Hillenbrand Industries, parent company of Batesville Casket, reported 4th quarter and year end earnings last week. You can read the company’s press release here.
For the year the company’s revenues increased 11% to $1.77 billion. As you may know the company operates in two general segments, the Processed Equipment Group and the Batesville Group. The Batesville side of the business is the historical death care business.
For the year the upside of the Processed Equipment Group was a 19% increase in revenue that was offset by the lower demand for Batesville products which produced lower revenue by 2% to $551 million.
For Hillenbrand, full year operating cash flow was a record $248 million.
The company guidance for FY 2019 is for total revenue growth of 1-3% with the Processed Equipment Group growing revenues by 3-5% and Batesville revenue to continue to decrease by 1-3%.
Hillenbrand Earnings Call: Last week executives of Hillenbrand also held a public call with analysts who cover the company. You can read the transcript of that call here.
Here are some quotes we found interesting:
- “Moving to Batesville, our strategy for this business is to build on its leadership position in the death care industry and leverage the Hillenbrand operating model to provide strong predictable cash flow. The business is facing a secular decline in burial casket demand, which was down in the quarter. As a result, revenue was also down year over year.”
- asked about steel tariffs. . . “We estimate the overall impact of the announced tariffs to be approximately 1% of incremental cost for the fiscal year 2019. . . the impact is expected to be spread equally across Batesville and Process Equipment Group.”
- “We now anticipate higher costs for steel and other commodities compared to earlier estimates. The industry dynamics for burial caskets make it challenging to fully offset those increases with price, but we continue to take actions to aggressively manage costs to protect profitability.”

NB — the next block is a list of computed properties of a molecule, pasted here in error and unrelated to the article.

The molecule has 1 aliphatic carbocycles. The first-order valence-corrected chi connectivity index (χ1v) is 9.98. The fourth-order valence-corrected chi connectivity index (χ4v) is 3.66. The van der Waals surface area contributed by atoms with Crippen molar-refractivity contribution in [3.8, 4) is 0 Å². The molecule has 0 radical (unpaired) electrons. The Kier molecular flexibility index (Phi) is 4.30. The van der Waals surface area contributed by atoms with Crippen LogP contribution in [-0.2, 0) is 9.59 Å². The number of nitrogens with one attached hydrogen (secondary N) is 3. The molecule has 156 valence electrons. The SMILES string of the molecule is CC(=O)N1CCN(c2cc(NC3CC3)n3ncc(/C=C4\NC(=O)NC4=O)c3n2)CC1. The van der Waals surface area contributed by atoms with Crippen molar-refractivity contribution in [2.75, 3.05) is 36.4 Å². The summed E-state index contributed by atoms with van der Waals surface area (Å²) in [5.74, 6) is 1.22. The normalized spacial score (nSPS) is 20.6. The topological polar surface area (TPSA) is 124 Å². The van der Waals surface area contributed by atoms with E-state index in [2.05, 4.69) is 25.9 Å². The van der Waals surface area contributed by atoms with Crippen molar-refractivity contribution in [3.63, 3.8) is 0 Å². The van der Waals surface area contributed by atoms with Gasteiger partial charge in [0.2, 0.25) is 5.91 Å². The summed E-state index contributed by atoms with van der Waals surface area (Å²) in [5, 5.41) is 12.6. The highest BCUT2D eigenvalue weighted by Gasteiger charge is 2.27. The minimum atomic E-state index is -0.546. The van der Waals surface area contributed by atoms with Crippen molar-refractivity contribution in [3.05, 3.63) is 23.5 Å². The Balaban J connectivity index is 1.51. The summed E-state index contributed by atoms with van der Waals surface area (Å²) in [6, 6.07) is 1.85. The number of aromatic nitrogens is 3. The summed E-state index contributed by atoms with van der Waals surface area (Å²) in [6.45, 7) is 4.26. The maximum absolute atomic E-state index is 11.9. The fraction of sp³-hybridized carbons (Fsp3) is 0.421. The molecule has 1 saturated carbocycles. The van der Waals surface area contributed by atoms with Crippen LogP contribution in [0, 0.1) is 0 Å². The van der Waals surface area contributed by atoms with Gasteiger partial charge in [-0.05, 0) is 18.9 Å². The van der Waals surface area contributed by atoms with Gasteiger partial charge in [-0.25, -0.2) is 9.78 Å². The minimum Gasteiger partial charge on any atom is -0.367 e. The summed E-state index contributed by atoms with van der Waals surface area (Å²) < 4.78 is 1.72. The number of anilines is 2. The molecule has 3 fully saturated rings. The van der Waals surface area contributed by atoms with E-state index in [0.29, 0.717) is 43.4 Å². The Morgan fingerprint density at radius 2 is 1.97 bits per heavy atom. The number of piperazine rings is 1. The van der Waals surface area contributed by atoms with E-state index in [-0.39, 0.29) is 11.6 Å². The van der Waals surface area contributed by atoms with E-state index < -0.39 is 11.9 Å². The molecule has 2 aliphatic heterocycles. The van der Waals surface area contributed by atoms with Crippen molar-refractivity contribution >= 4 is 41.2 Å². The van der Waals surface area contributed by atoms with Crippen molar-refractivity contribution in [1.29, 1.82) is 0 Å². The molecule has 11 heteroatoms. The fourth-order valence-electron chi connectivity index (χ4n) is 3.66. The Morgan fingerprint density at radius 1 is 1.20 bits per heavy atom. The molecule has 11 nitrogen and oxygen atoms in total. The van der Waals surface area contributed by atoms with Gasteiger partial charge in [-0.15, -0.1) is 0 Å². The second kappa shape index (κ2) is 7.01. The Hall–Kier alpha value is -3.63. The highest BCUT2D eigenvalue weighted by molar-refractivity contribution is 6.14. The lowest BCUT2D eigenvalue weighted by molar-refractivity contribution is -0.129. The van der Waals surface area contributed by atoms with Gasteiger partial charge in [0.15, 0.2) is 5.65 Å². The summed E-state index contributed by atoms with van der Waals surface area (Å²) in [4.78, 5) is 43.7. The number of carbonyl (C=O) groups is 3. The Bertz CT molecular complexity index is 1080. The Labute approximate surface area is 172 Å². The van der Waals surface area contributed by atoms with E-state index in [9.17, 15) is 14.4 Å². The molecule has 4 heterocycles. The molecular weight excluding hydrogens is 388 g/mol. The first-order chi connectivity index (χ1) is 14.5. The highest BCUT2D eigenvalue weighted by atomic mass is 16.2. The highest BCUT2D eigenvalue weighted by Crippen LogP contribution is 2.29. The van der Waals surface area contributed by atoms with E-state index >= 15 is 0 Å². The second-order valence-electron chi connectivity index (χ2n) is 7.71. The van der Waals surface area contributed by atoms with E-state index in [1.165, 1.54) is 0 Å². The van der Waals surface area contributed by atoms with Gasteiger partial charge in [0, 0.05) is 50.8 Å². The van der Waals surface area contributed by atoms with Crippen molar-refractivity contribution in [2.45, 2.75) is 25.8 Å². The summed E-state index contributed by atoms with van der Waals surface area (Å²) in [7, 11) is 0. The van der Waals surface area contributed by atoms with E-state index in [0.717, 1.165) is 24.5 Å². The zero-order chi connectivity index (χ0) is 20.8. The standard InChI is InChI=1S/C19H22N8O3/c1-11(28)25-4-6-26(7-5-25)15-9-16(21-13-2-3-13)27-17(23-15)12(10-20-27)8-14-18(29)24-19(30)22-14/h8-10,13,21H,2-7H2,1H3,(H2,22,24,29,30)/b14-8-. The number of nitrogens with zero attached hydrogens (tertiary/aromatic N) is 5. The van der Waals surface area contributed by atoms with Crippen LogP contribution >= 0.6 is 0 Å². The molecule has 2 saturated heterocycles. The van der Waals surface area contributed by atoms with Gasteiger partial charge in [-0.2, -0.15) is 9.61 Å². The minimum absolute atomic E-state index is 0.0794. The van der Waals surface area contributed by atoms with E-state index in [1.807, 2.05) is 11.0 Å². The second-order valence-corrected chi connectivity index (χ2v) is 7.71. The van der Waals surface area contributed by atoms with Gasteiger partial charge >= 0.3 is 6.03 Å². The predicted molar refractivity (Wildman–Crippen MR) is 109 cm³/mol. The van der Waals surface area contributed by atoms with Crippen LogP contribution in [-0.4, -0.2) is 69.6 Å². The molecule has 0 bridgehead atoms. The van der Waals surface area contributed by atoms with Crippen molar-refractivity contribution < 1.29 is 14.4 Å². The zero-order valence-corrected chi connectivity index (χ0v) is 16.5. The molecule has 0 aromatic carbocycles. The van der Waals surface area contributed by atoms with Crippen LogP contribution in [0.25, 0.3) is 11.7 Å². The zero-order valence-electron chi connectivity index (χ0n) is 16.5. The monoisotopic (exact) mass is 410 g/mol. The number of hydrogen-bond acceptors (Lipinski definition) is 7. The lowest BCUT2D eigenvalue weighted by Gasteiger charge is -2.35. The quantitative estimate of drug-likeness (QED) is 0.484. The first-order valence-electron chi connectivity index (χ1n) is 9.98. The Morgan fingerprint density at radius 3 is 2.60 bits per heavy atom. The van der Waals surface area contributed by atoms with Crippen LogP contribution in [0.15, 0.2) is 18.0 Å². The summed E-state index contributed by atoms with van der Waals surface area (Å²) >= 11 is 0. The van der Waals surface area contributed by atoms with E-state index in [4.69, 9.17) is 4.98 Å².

- “We also need to focus on shoring up the Batesville business following a year in which we faced operational challenges and significant cost inflation that constrained profitability. We need to take cost out and maintain volume to keep the business stable and producing strong predictable cash flow. We’re working hard to leverage our operating model to help do that.”
Funeral Director Daily take: Hillenbrand is a remarkable company that I have known about since I was a youngster. They are not the same company that I knew as a child — but they have done what they have had to do to stay viable to their stockholders. President and CEO Joe Raver began the earnings call by mentioning that this was the 10th year of the Hillenbrand transformation from a single business in a declining industry (caskets). Today, they are a global diversified company that derives nearly 70% of their revenue from non-casket businesses.
There is however, at least from my point of view, this traditional heritage about preserving where they came from. Yes, the burial casket industry is declining, however it appears to me from what I hear management saying, that they have no plans to exit the industry — and if they want to maintain stable business as they have said, they will need to go out and get market share from competitors. I see them poised for the battle to do that.
Selling caskets in a upward cremation market is challenging. And now, we are adding cost pressures by the increased price of steel to the mix as well as the real threat of production runs that are less in number. Reducing the production runs will take efficiencies away making profits less and the cycle continues. The one bright spot in the American casket market – even as the percentage of cremation increases – is there is a coming increase in the number of deaths, so that even a lower percentage of burials could theoretically produce the same number, or more, of casketed deaths.
If you own and operate a funeral home however, as much as Batesville wants to keep the product costs low, I would envision a wholesale price increase on your caskets next year. Less caskets being produced will be a hindrance to operational manufacturing efficiencies and, as stated in the earnings call, Batesville will have to renegotiate steel prices in January. . . . and unless our President can come to some type of terms with his counterpart from China, I don’t see steel prices going down. So, unfortunately, just when you need a break on pricing to try to stem some of the shift to cremation, pricing of the casket to the consumer will not get any less expensive unless you decide to eat the increase in cost.